Just so that we have more than one vision: I downloaded your database and have the same results as you have (less than less than 0.020 sec and  greater than 2.000 sec). I must admit I have no idea why. I have played with copies of the queries, etc, etc. but everytime the result is like 'RUN_qrySlow'.....

Kalim
Leigh PurvisDatabase Developer
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Commented:
I altered the queries too.
Made changes that should have resulted in slight improvement in efficiency.

I didn't compact the mdb first though - will try over again if I get the chance.
See if there's anything.
Have you tried running a separate query to set the value to a default value - so that you can also be sure that each query is actually executing successfully?

Author

Commented:
Hi LPurvis,
Yes, both queries do what they are supposed to (just at different speeds). If you're suspicion that the Fast query can execute in <0.020 sec when there are over 200,000 records in one of the tables it is based on, it is because one of the other tables the query is based on has only one record, and that's how many records are in the query's recordset.

Author

Commented:
There's been no activity for almost a month, so I'll ask the moderator to close this. Although my question my not answered, I will give part marks to matthewspatrick  for pointing out the free web sites at  www.geocities.com., which I've found to be useful. Thanks Matthew.  

In desperation, I actually paid Micorsoft $100 for an answer. Two very nice ladies from the Microsoft Global Technical Support Center assisted me, and I though you might be interested in what they had to say:

"Unlike SQL Server, we cannot specify any index hints or “plan guide” in the query statement to tune the query plan. The only thing that we can try in Jet to optimize the query is to create different indexes or remove indexes so Jet decides to use a different plan. Or, we have to re-write the queries or even re-design the tables. I understand this is a limited method, but it is the only method that we have with Access. Jet would try to generate a better plan, but sometimes it may not be so intelligent. Most database query engines are not so intelligent as well, but some of them may provide some methods to help tune the plan. Unfortunately Jet does not provide such interactive methods.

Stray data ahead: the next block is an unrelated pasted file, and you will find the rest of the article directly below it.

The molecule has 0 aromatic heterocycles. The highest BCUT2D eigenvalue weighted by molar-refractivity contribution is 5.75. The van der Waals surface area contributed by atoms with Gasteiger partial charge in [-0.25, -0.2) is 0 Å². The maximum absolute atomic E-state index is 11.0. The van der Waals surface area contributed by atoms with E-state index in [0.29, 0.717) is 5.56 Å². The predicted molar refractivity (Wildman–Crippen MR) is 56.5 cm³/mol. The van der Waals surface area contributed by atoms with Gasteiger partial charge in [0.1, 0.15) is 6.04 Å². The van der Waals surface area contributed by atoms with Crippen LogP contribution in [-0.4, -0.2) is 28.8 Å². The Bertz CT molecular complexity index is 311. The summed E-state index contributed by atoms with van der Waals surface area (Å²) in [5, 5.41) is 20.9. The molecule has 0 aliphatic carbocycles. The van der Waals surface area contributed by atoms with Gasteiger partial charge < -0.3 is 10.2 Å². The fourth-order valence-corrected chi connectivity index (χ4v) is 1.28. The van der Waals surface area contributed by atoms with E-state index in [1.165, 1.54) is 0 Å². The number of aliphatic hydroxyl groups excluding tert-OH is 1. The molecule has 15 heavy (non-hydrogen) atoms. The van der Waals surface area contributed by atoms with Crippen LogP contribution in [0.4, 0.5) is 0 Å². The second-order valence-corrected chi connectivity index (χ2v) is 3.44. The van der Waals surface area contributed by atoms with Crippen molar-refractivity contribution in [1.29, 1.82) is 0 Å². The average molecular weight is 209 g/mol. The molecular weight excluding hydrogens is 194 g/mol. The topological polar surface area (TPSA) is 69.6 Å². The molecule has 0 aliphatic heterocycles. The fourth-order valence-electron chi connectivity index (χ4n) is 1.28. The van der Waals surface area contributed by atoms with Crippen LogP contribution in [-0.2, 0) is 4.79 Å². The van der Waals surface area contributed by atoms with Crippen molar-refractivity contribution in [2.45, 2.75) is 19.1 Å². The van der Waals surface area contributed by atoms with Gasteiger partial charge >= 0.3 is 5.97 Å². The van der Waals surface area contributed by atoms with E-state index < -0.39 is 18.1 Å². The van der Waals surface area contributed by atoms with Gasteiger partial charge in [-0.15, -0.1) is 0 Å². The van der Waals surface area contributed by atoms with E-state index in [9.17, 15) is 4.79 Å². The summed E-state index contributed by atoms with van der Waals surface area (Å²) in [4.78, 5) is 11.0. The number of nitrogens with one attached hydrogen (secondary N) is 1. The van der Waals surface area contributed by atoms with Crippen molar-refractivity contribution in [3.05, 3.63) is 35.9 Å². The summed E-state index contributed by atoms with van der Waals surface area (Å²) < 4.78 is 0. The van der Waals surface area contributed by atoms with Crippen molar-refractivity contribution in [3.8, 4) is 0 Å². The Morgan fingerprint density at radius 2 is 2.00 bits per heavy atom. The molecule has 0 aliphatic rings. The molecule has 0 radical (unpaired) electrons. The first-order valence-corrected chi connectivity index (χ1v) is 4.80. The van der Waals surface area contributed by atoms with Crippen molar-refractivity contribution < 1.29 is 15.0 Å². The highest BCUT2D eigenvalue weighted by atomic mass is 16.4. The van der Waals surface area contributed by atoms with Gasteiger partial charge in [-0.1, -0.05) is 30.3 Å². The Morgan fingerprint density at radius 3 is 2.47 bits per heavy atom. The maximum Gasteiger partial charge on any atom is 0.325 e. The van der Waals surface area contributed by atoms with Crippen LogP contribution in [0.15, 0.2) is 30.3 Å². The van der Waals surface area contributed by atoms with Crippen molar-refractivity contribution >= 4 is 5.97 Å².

"Also, the term “good query plan” is not absolute because of different sample data. The “good query plan” may be good for the current amount of data, but it may not be so good for other data. For example, let’s say we have criteria “A=1”, and two different sets of sample data. One with 1000 rows, and all are with A=1; another with 1000 rows, and all are with A=0. What could be the most efficient plan for both sets of data? We may get a plan that is very fast for the first set but very slow for the second set, or we may get a plan that is average fast/slow for both sets of data. What would we prefer?"


Leigh PurvisDatabase Developer
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Commented:
Essentially - the nice ladies at MS have confirmed what we've said regarding execution plans (and been a bit more explicit about other things - which is good info for you).
It isn't great news for you I know.

I can't remember the nuances of the query in question (unsurprisingly) but if I got some time would have another peak.
(Very busy just at the mo).
Is the link still valid?

But as I recall - even try to break it out - and using various standard techniques didn't prove very fruitful for me last time.
I suppose the real mystery isn't why it's so slow now - but how the hell it was so quick beforehand.

Author

Commented:
Hi Leigh,
You find all the answers to your questions (including how I made the query so fast) on my website: http://www.geocities.com/milewskp/ee/ . Just download the file InstructionsComplex.doc and follow the instructions.
Commented:
This one is on us!